In the presence of us: Henry Farmer Darwall and John Vincent

What happened to the son of Benjamin Baxter and Amelia Ward?

Benjamin Brown Baxter (1853 – 1911)

Benjamin appears in the census using either the surname Baxter or Brown.

Marriage

Benjamin married twice. His first marriage was to the divorcee Elizabeth Ward nee Le Grys (1858 – ?) the daughter of Robert Le Grys and Sarah Truss. That marriage ended in divorce in 1889.

The Register Office in the District of Marylebone – 1st October, 1884
Name and Surname Age Condition Rank or profession Residence at the time of marriage Fathers name and surname Rank or profession of father
Benjamin Baxter Brown 35 Bachelor Coachman (Domestic) 1 Chapel Mews, Duke Street    
Elizabeth Ward formerly Elizabeth Le Grys Spinster 25 The Divorced wife of Edward Charles Ward   1 Chapel Mews, Duke Street Robert Le Grys Gentleman
In the presence of us: Francis Usher and W. Willis

His second wife was Annie Jupp (1862 – ?) the daughter of William Jupp and Maria Hoare, who he married in 1891, Pancras district.

Children

Benjamin and Annie had the following:

Born Baptized Name Comment Where
1892   Bessie Baxter Mother’s maiden name Jupp Hatfield Broad Oak
1895   Alice Baxter Mother’s maiden name Jupp Hatfield Broad Oak
1897   Arthur William Mother’s maiden name Jupp Hatfield Broad Oak
1901 25 Aug 1901 Amy Baxter Fleet Coachman Parish Church of Fleet All Saints

Census

1871

Dwelling – Oakley
Name Relationship Marital Status Age Occupation Where Born
Benjamin Baxter Serv Unmar 19 Helper (Groom) Ipswich

1881

Dwelling – 9 Seymour Mews, London, Middlesex
Name Relationship Marital Status Age Occupation Where Born
Benjamin B Brown Boarder Unmar 28 Groom Domestic Servant Suffolk

1891

Dwelling – Heath Mansion, Hatfield Broad Oak, Essex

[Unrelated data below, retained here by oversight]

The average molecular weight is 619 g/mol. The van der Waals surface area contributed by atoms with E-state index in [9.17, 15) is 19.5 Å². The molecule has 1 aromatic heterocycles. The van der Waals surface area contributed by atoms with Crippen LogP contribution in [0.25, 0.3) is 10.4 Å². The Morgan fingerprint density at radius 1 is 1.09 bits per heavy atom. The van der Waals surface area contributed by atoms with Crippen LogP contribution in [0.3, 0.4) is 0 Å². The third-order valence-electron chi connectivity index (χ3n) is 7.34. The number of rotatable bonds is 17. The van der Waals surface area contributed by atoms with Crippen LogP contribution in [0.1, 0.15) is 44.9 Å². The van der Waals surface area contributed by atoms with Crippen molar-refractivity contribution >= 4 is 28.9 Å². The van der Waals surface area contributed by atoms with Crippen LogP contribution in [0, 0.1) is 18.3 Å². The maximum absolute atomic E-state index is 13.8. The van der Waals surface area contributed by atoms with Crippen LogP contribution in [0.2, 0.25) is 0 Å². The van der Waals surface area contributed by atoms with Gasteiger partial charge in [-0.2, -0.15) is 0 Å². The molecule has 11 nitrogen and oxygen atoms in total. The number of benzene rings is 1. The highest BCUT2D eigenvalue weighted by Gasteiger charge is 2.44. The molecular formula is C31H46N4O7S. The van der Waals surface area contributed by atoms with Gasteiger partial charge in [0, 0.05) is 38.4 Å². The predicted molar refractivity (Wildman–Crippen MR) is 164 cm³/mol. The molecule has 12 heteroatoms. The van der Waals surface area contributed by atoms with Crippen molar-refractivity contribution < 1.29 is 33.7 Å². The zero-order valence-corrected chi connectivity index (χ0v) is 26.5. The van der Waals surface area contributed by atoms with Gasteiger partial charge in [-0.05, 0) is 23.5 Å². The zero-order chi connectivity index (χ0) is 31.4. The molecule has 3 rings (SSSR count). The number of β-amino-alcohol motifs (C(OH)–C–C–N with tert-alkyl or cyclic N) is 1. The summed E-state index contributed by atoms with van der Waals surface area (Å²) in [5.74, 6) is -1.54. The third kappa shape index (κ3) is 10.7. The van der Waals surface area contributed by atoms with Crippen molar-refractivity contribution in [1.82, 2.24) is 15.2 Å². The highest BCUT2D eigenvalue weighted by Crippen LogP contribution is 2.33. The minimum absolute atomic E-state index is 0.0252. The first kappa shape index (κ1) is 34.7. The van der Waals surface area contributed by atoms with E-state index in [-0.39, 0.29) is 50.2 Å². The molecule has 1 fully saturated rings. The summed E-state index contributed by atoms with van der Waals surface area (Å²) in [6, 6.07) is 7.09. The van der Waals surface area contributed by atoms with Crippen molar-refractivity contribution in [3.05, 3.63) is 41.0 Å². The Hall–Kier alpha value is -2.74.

Name Relationship Marital Status Age Occupation Where Born
Benjamin B Brown Head S 38 Coachman (Groom) Ipswich

1901

Dwelling – Calmwell, 4 Rochester Park, Fleet, Hampshire
Name Relationship Marital Status Age Occupation Where Born
Benjamin Baxter Head M 48 Coachman Domestic Ipswich
Annie Baxter Wife M 39   North Mundham, Sussex
Bessie Baxter Daughter   8   Hatfield, Essex
Alice Baxter Daughter   6   Hatfield, Essex
Arthur Baxter Son   4   Hatfield, Essex

1911

Dwelling – Blenheim Cottage, Middle Street, Fleet, Hampshire
Name Relationship Marital Status Age Occupation Where Born
Annie Baxter Brown Head Wid 49   North Mundham, Sussex
Bessie Baxter Brown Daughter   18 Shop Assistant Hatfield, Essex
Alice Baxter Brown Daughter   16 Nurse Maid Hatfield, Essex
Arthur William Brown Son   14 Errand Boy (Diary Farm) Hatfield, Essex
Amy Baxter Brown Daughter   9 School Fleet
Percival Baxter Brown Grandson   1   Fleet

Death

Fleet All Saints

Buried Name Comment
07 Jan 1911 Benjamin Baxter Brown Of Fleet, aged 58

What happened to the child of Mary Ann Baxter?

Emma Baxter (1824 – ?)

Census

1841

Dwelling – Leiston Hall
Name Age Occupation Born in County
Emma Drew* 15 FS Y

*Emma used her stepfather’s surname.

I lose Emma after this, I can find no marriage or burial for an Emma Baxter or Emma Drew or Emma Hart that fits the information that I have.

What happened to the children of Jonas Baxter and Mary Scarce of Leiston?

Jonas Baxter (1830 – 1830)

Death

Leiston St Margaret

Buried Name Comment
09 Nov 1830 Jonas Baxter Of Leiston infant

Shimming Baxter (1832 – 1908)

Shimming spent his early adult life in Leiston and Framlingham before moving to Newcastle Upon Tyne.

Marriage

Shimming married Lydia Aldred (1831 – 1915) the daughter of John Aldred and Mary Ann Seagon.

Parish Church of Framlingham – 26th May, 1856
Name and Surname Age Condition Rank or profession Residence at the time of Marriage Fathers name and surname Rank or profession of father
Shimming Baxter Full age Bachelor Plumber Leiston David* Baxter Butcher
Lydia Aldred Full age Spinster   Framlingham John Aldred Labourer
In the presence of us: Jonas Baxter and Maria Nichols

*Should be Jonas Baxter

Children

Shimming and Lydia had the following:

Born Baptized Name Comment Where
01 Jun 1856 06 Jul 1856 Lydia Framlingham Glazier Parish Church of Framlingham
  16 Mar 1858 Emily Leiston Glazier Parish Church of Leiston
  08 May 1859 Lydia Ann Of Leiston Parish Church of Leiston
1860   Frederick James Mother’s maiden name Aldred Leiston
1862   Horace Mother’s maiden name Aldred Leiston

Census

1861

Dwelling – Sizewell Road, Leiston